Saturday, 4 August 2012

Visible Progress

Yesterday was spent in the workshop making the fronts to a couple of the cupboards in the rear cabin.  Today we fitted them!

They still require varnish

There were two complex parts to the joinery.  The doors in the upper storage cupboard had to align with a 2mm gap between the frame and the doors.  The doors were cut from the same sheet of plywood as the frame so we also had to ensure the grain in the timber all matched.  The lower door was even more complex to fit.  It’s mounted on the front of the freezer drawer.  There are no visible screws on the front of the drawer as it has been screwed from behind.  The only way to ensure there was a 2mm gap around the drawer front was to fix it whilst the drawer was closed.  But how could we screw in the screws when the drawer was shut.  The approach we eventually adopted was to cut the freezer ventilation hole in the side wall of the freezer compartment.  This enabled Richard to reach around the back of the closed drawer through the hole.

The cupboard above the freezer provides yet more storage space.  I’m thinking an adjustable shelf might be required.

The next task was to make a start on the rear steps.  Richard cut a 6” circular hole through the timber floor immediately in front of the rear cabin bulkhead.  We then took turns to cut a 104mm hole inside the 6” hole.  This second hole was through the top of the steel blackwater tank.  I used the industrial vacuum cleaner to clean all the sawdust and steel filings before using a half-round file to clean all the burrs off the end of the hole.  The five holes for the gauge sender mounting were then drilled before I sealed and bolted down the mounting block.

Richard was then able to mark out the first two steps and fit battens to the floor.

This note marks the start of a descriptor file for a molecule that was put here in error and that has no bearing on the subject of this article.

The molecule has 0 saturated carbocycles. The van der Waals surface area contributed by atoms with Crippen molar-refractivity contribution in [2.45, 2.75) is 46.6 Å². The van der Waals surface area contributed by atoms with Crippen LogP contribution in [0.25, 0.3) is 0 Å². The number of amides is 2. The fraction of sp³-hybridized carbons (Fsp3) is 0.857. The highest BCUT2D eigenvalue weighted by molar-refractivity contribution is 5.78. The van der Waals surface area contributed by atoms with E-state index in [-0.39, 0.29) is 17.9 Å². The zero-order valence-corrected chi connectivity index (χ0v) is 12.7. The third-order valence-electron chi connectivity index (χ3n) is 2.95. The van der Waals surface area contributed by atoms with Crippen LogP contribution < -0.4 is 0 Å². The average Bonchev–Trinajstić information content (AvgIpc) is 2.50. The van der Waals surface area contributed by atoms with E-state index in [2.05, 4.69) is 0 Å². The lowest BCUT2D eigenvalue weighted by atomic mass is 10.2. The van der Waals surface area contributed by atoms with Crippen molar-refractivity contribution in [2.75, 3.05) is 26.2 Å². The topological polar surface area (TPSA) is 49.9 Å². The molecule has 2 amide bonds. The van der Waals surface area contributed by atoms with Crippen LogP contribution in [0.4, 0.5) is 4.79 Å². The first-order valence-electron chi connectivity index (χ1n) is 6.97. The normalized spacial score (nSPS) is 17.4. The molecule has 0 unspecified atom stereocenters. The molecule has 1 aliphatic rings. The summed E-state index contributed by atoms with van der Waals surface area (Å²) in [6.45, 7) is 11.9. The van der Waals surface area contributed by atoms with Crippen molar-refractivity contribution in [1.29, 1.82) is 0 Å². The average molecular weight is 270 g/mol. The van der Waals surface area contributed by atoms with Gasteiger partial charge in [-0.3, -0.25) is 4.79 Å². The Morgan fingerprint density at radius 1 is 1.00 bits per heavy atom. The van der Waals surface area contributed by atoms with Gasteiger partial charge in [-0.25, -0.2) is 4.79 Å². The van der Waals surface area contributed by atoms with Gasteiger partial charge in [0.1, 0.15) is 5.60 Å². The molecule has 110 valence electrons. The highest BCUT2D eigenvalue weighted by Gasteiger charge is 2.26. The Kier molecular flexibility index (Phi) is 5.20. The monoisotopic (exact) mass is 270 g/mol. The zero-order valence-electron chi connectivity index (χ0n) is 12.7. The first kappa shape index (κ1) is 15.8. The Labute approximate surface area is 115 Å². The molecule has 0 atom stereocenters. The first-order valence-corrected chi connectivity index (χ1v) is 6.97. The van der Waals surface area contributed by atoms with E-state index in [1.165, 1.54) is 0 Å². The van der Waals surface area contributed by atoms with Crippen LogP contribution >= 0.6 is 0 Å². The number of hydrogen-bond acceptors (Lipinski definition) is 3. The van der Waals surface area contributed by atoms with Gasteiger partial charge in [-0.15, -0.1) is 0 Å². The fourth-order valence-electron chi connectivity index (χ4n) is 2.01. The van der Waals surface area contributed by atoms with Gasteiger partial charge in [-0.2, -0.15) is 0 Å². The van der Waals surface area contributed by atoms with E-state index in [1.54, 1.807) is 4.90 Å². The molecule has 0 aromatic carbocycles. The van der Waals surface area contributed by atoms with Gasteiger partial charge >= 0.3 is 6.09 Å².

The battens will secure the bottom edge of the face to each step.  This next photo is a close-up of the toilet sender gauge mounting block.

The internal circle is threaded.  If When the gauge needs to be cleaned it can be unscrewed and removed.

Under my supervision Richard then made and installed the first two steps.

Following a mid-morning discussion there was a slight change of plan with the design of the steps.  The first step has a hinged lid and can be used for storage.  I need to check the length of a mooring pin because they may fit in the step.  The top of the second step is exactly the same height as the adjacent bed and forms part of the extension to a double.

The second step has a removable lid.  The change in the design of the steps means this compartment will hold the four bed extension pieces that convert the singe to a double.  The vertical face of the bottom step will have ventilation plates in it.  These will be required because we intend to drill ventilation holes between the first and second step along with more holes into the adjacent inverter compartment under the bed.

The third step will be removable so it won’t obstruct the extending of the bed. I need to run some wires for the LED step lights which will probably be fitted into the face of each step.

No comments :